This 2016 election cycle will go down in history for many reasons, one of which is the influence of digital marketing and social media. According to a Borrell Associates report, digital advertising dollars are projected to surpass $1 billion for the first time. Fortune Magazine reports that the majority of that money will go toward digital display ads on Facebook and Google.
Candidates have grown adept at reaching who they want and when. Information gathered online about people’s interests, dislikes and hobbies fuels this trend. With a few well-defined demographics and eye-catching placements, they can connect with the undecided working mom in Nebraska who is concerned about healthcare. Or inform the job-seeking Millennial when the next debate will be. Candidates count on the fact that millions of users check their social media accounts several times per day. That social habit has personalized this election and delivers campaign messages into the palms of voters’ hands. Digital media excels at tailoring messages instantly to fit the needs of users and delivers immediate feedback and communication.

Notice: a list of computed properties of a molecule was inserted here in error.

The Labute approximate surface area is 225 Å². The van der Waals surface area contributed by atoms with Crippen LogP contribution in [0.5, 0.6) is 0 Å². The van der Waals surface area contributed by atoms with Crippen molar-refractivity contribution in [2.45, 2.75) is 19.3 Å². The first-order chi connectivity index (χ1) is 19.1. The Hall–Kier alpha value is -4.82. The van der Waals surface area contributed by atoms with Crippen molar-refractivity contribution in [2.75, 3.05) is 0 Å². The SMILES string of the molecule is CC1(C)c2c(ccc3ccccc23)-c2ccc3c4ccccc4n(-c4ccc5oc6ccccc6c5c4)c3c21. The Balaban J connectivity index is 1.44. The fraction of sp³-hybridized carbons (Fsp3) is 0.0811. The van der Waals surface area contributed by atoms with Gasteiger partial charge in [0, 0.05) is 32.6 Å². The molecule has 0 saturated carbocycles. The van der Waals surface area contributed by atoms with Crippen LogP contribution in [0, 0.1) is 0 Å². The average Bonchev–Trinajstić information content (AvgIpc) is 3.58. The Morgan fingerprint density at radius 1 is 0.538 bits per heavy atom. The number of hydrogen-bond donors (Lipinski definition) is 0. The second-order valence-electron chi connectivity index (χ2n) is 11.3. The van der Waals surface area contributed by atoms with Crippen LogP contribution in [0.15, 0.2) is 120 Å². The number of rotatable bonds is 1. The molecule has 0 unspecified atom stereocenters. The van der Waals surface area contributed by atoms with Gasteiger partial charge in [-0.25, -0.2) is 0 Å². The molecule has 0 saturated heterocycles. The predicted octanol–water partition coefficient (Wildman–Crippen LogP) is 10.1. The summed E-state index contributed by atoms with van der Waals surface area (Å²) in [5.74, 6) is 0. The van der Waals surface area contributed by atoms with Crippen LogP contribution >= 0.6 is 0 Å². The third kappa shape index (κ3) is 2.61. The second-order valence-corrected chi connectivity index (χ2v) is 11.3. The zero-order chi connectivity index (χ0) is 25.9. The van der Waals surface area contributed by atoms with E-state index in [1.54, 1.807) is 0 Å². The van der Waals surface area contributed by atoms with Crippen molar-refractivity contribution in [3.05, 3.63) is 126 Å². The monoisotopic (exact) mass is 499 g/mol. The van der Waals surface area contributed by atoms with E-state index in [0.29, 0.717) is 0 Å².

You don’t have to run for president to benefit from these tactics. The power of a direct message at the right time to the right person is what marketing is all about. With digital marketing and social media, we can take that message and turn it into a conversion faster than ever before. Just ask Kenneth Bone. Kenneth wore a red sweater to a nationally televised debate, and suddenly that red sweater is everywhere. With the data available, advertisers can learn which websites key demographics visit, what topics are important to them and which apps they frequent and place relevant ads front and center. As an added bonus, Google remarketing ads follow users for a few weeks to ensure they get the message. On Facebook, ads can be viewed, shared, commented on, liked and shared some more. Suddenly, your product or message is everywhere. Information is out there, the key is using it to connect.